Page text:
In the wake of sharp drop in VIX-related exchange traded fund prices, investors have become aware of the potential pitfalls premiums may pose on any exchange traded fund investment. One particular China ETF has been trading at elevated premiums since its inception, but it has only recently started to fall back down.

The Market Vectors China ETF (NYSEArca: PEK) previously traded at a premium of around 10% to its net asset values at the end of March. As of April 20, the premium has dropped to 1.37%. [How ETF Premiums and Discounts are Caused]

“PEK trading an elevated premium to its NAV in the past was not a function of it not being able to create and redeem shares as was the case with TVIX,” Chris Hempstead, head of institutional sales and trading at WallachBeth Capital, said in a MarketWatch article. “There are completely separate reasons why PEK’s NAV has been elevated compared to TVIX and some of the other products.”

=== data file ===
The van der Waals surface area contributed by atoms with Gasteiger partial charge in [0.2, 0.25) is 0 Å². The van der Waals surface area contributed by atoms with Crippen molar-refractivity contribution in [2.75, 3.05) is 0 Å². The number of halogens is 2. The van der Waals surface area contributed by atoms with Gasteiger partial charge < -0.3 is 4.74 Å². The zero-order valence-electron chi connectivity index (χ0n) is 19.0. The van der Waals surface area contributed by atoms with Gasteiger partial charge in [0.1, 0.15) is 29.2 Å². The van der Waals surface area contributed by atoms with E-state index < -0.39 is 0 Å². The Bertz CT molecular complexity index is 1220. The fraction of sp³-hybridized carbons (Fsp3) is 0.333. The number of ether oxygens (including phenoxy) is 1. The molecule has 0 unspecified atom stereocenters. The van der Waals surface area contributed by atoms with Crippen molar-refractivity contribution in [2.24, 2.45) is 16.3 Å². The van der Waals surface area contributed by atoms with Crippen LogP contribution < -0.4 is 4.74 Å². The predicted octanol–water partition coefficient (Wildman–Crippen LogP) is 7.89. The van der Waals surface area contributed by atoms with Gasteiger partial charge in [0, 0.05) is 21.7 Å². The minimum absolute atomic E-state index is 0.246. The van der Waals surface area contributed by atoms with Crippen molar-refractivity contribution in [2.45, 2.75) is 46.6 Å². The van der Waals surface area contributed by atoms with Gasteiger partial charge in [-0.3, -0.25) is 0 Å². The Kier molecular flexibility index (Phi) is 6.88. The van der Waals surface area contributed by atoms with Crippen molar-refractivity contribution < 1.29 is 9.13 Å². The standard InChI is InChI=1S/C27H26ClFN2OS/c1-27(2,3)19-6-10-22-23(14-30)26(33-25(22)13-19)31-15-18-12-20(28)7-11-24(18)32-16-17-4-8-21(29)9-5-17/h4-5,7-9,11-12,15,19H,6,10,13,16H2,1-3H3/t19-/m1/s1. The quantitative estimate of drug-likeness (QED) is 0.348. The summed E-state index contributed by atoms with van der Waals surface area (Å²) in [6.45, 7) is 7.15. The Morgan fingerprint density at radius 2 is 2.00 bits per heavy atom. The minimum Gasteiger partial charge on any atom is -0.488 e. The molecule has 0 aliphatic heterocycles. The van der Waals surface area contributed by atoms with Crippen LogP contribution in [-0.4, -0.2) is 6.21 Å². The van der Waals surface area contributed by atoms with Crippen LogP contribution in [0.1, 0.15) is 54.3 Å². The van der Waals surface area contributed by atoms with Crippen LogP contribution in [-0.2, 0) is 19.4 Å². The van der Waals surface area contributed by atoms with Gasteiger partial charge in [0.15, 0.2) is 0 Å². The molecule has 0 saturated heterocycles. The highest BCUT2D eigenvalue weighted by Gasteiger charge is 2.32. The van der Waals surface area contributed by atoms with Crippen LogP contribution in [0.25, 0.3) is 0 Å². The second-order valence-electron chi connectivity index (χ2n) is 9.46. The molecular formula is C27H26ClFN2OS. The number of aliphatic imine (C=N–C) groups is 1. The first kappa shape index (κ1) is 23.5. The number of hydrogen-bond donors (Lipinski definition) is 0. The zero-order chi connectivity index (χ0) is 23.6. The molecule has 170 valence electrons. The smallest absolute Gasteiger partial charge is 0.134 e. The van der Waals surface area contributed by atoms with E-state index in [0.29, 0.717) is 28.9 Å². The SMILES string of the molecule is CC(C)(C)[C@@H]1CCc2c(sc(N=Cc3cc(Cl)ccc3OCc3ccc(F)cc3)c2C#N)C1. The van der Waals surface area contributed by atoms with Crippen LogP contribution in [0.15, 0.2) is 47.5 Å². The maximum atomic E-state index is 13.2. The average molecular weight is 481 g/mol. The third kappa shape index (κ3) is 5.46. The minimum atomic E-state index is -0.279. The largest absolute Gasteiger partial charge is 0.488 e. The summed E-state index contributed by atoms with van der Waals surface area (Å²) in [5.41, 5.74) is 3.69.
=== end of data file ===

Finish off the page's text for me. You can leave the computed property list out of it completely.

Premiums in PEK were expected since the fund provides exposure to China’s A shares market – access to the A share market has been strictly restricted by regulatory capital controls. The fund utilizes swaps and derivatives instruments to accomplish its stated objective. [Tom Lydon Explains ETF Premium and Discounts on CNBC’s Fast Money]

“PEK goes to a bank and enters a swap agreement, but because China’s A shares aren’t easily accessible, the bank has to charge a higher premium on the swaps to hedge its own risk,” Hempstead said. “That leads to the premium to NAV in PEK.”

However, China recently boosted its equity investment quotas for foreign investors. The investment quota for the QFII program has been raised by $50 billion to $80 billion early April, reports Andrew Galbraith for The Wall Street Journal. Policy makers are allowing more capital to enter the country since the economy experienced net outflows late last year.

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